Smoke has been so thick in Oregon that Joe Gillis at times can barely see across the street. Fires in southern Oregon have killed at least six people and destroyed hundreds of homes.
On the Tuesday following Labor Day, he dispatched a bus to pick up residents of a senior living facility in the path of the deadly fire.
After that first assignment, several of his coaches were on standby at other retirement homes, waiting to move residents if fire levels changed and evacuations were ordered. Most have been released, but as of Tuesday, he still had two buses waiting in Roseburg. The town is a three-hour drive from Portland, where his business, Northwest Navigator Luxury Coaches, is located.
“We’ve had as many as eight buses. We’ve been asked for more, but that’s all we could muster at this point, in drivers as well as just buses,” said Gillis.
‘Quite an ordeal’
He had taken the license plates off most of his buses so they would qualify for the lowest insurance rates. Not only did he have to scramble to add insurance. He also had to get plates so the buses could move again. Bringing back drivers and maintenance workers wasn’t easy, either, because some were awaiting word about whether they would need to evacuate from their homes.
“It was quite an ordeal,” Gillis said, adding that he had to call 20 drivers to find 10 who were available.
He credits having discussions with his insurance carrier, Lancer Insurance Co., and the Oregon Department of Transportation and the Motor Carrier division for helping to quickly get his coaches back on the road to help with evacuations.
Lancer previously agreed to let him pay for insurance by the day instead of a full renewal.
“They’re charging a lot to put it on for a day, but it’s better than having to pay a month worth of insurance when we could be dead again for another three months,” Gillis said.
Recruited for service
Initially, he had to show up in person to get license plates, but then he was allowed to quickly apply online for temporary permits.
“That pre-work and knowing the people we’re working with made it a lot easier,” Gillis said.
The company initially was recruited by Bus Finders, which had contracts with retirement facilities throughout the country. Gillis was also called directly by retirement homes they had worked with previously.
He found the bigger companies were proactive and had a plan in place. They wanted to rent buses and drivers in 12-hour increments to wait in case an evacuation was required. They were also willing to pay to house a driver in a hotel room.
“Some of the smaller retirement homes were trying to save money, and they wanted us to be on call and then call us at 2 in the morning and say, ‘Hey, how quick can you get here?’” Gillis said.
Having a plan in place
He came away from the experience seeing an opportunity to work with retirement facilities putting a plan in place in case of a similar natural disaster.
“I think there’s a huge business there to talk to retirement homes and similar places about if something bad does happen, they need to have a way to move people. So having a pre-planned agreement with an operator is probably a really good business decision. All they need to do is call us, and we’ll have vehicles ready to go,” Gillis said.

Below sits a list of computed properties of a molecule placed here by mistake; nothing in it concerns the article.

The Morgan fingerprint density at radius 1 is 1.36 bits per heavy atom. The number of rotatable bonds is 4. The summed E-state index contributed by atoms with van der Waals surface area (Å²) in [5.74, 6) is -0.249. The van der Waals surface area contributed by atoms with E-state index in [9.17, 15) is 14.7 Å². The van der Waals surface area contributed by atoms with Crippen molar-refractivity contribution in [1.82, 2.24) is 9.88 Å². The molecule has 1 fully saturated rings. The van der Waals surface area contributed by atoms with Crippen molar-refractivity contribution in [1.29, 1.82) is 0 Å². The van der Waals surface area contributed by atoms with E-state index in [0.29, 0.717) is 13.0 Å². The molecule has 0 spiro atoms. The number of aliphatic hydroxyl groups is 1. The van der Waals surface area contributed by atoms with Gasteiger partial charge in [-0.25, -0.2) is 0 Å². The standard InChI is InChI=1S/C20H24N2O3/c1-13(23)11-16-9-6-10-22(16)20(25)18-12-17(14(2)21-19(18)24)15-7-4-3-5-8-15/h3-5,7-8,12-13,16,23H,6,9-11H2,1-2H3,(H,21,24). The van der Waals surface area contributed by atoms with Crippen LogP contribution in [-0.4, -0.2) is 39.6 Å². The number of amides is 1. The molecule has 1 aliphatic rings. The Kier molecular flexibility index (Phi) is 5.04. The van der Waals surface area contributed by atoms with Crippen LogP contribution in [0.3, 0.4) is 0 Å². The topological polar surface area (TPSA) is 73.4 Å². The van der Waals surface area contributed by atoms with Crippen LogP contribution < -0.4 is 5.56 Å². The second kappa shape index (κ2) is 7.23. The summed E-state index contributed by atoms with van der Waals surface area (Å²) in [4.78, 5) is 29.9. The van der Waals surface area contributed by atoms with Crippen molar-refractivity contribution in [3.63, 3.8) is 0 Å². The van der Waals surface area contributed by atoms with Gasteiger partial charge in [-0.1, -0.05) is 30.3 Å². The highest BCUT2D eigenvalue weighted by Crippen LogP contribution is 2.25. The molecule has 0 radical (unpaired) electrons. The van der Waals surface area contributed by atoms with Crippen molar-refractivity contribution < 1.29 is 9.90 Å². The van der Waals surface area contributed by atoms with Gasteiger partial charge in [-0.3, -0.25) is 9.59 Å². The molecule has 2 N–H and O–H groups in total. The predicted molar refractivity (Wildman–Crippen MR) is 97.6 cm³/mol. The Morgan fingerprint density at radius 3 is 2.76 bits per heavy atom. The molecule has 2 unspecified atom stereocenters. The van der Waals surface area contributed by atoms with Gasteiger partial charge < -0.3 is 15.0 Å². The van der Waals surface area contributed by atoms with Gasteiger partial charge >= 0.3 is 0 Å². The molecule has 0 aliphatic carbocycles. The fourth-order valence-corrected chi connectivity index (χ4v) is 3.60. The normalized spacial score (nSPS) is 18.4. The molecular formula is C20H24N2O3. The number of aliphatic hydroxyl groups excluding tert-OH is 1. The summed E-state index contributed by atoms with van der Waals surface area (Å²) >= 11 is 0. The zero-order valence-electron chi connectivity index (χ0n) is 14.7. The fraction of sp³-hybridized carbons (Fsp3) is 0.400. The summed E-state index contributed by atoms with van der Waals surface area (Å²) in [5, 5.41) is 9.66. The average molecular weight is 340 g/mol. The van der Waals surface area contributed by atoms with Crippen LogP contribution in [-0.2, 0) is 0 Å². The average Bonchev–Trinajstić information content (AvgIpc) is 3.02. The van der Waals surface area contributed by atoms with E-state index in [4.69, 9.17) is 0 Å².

Often, drivers are needed to be on standby because a shift in wind can quickly change the path of a fire and require immediate evacuation.
“If you have level one, it means you’re in the path of the fire but there’s no immediate danger. Level two is packed and ready to go. Level three means evacuate. Everybody around here was at level two until pretty much the weekend,” Gillis said.
Out of the smoke
Drivers waiting for possible evacuation are housed in hotel rooms to keep them out of the smoke, because people who spend too much time in the smoke begin feeling ill. Gillis has been trying to get some N95 masks for his drivers to protect them from the worst of the smoke. He also tries to keep them inside as much as possible.
“After being out there awhile, you can feel it in your lungs and your eyes,” Gillis said. “It’s just not safe to be out there.”
The coaches are recirculating air on vehicles to avoid bringing in smoke. Air quality tied to the fire is a bigger concern than even COVID-19.
“They’re filling the buses up. In most cases, these people have all been living together so they’re not too worried about a spread, other than our drivers, who are wearing masks and have a barrier between them and the passengers,” Gillis said.
A reminder to lawmakers
There has been big demand for buses with wheelchair lifts. Even those who don’t need wheelchairs may have mobility issues that make climbing stairs difficult.
Gillis is glad that he has been buying mostly ADA-accessible motorcoaches for the past 15 years, and now has nearly a dozen with wheelchair lifts.
Although he was very busy during the week, he made time to reach out to Oregon’s U.S. senators and representatives to remind them that wildfires are another example of a natural disaster when the motorcoach is a crucial part of the team saving lives. That effort paid off with Congressman Earl Blumenauer signing on as a co-sponsor to the CERTS Act.
“Like with all natural disasters, when everybody’s running in one direction, the motorcoach industry is usually driving into it,” Gillis said. “We’re coming in to help – a hurricane, a fire or whatever that might be.”